Description of the site
This unattended site is open to visitors at any time.
There are no facilities and unfortunately, it is often vandalized. Hunters seem
to find the notice boards good for target practice and the usual quantities of
waste paper build up from time to time. At the last visit (23/2/2001) it had
been completely tidied up so don’t let me put you off; the ruins themselves
are well worth the visit.
If you face west, towards Senlis, the
temple is on the right and the theatre on the left with the baths behind it. The
fields around cover a much larger settlement, probably a trading site on this
main artery. They were discovered during the 19th century and much restoration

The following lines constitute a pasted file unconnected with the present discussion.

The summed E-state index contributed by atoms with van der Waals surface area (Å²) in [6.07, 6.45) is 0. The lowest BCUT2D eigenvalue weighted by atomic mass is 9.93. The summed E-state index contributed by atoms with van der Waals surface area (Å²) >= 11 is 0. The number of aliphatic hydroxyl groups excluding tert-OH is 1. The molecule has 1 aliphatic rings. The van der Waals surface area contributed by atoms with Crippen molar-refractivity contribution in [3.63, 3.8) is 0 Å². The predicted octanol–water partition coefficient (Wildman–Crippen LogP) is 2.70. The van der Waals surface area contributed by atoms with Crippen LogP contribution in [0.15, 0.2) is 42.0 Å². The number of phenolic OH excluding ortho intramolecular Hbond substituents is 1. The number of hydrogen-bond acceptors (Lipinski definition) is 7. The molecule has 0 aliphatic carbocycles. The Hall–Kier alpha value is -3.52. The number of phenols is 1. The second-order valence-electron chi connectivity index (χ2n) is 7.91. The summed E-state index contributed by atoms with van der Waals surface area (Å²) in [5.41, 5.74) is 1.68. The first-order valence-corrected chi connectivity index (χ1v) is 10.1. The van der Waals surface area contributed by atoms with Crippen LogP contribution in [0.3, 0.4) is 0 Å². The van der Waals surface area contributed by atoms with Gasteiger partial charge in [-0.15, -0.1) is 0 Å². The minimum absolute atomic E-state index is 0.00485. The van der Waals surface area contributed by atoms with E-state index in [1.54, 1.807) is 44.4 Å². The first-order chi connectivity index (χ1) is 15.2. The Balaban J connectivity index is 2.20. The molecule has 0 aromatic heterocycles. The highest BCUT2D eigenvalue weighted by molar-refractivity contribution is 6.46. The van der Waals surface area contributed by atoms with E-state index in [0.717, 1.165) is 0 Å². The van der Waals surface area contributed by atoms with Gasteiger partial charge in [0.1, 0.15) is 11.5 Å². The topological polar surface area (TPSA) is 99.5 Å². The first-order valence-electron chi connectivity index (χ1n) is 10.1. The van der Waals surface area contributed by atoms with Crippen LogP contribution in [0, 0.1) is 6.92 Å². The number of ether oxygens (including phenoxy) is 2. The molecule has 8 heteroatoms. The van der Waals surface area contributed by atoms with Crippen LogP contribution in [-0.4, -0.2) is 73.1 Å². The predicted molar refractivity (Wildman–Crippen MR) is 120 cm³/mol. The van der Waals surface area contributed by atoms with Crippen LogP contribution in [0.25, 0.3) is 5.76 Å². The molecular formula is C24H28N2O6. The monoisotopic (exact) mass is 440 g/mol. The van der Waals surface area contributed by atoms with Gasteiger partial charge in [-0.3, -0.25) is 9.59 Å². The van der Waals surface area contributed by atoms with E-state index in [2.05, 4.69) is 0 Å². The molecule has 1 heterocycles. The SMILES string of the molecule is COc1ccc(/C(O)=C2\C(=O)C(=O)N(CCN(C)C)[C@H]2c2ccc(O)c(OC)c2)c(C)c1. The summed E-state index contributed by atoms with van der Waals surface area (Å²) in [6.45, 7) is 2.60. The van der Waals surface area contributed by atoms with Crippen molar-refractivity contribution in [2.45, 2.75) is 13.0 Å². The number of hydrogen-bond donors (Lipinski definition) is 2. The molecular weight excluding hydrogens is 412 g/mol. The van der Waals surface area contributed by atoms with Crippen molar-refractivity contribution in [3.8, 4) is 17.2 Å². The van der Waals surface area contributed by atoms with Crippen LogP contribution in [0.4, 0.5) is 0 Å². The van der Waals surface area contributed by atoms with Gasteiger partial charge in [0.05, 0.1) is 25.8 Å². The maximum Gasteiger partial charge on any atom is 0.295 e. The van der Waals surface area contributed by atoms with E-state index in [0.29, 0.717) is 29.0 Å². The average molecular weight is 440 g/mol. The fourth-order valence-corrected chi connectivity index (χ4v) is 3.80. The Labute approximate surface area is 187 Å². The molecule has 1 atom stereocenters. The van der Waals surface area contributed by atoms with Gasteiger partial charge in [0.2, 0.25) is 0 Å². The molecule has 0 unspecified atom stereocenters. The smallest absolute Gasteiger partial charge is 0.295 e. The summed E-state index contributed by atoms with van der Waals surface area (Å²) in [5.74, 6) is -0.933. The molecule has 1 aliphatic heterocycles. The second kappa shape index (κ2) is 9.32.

work was done by Viollet-Le-Duc, famous, or some would say, infamous for his
tendency to push restoration towards rebuilding. It is a matter of opinion, if
you wish to judge for yourself, the nearby Castle of Pierrefonds, the Arena of
Lutèce (in Paris) or the Basilica at Vézelay (Burgundy) are amongst his many
well known achievements.
There are old textual references to a city surrounded by a wall with towers and some old guidebooks talk of a basilica but there is no existing evidence of the latter. Gregory of Tours mentions the site during the Merovingian period and a medieval graveyard has been excavated to the South East (the fields are named “Les Tombes” on the IGN map). During the Great War the area was a military site and famous for the development and testing of the first tanks. An internet search for “Champlieu” throws up several links for those interested.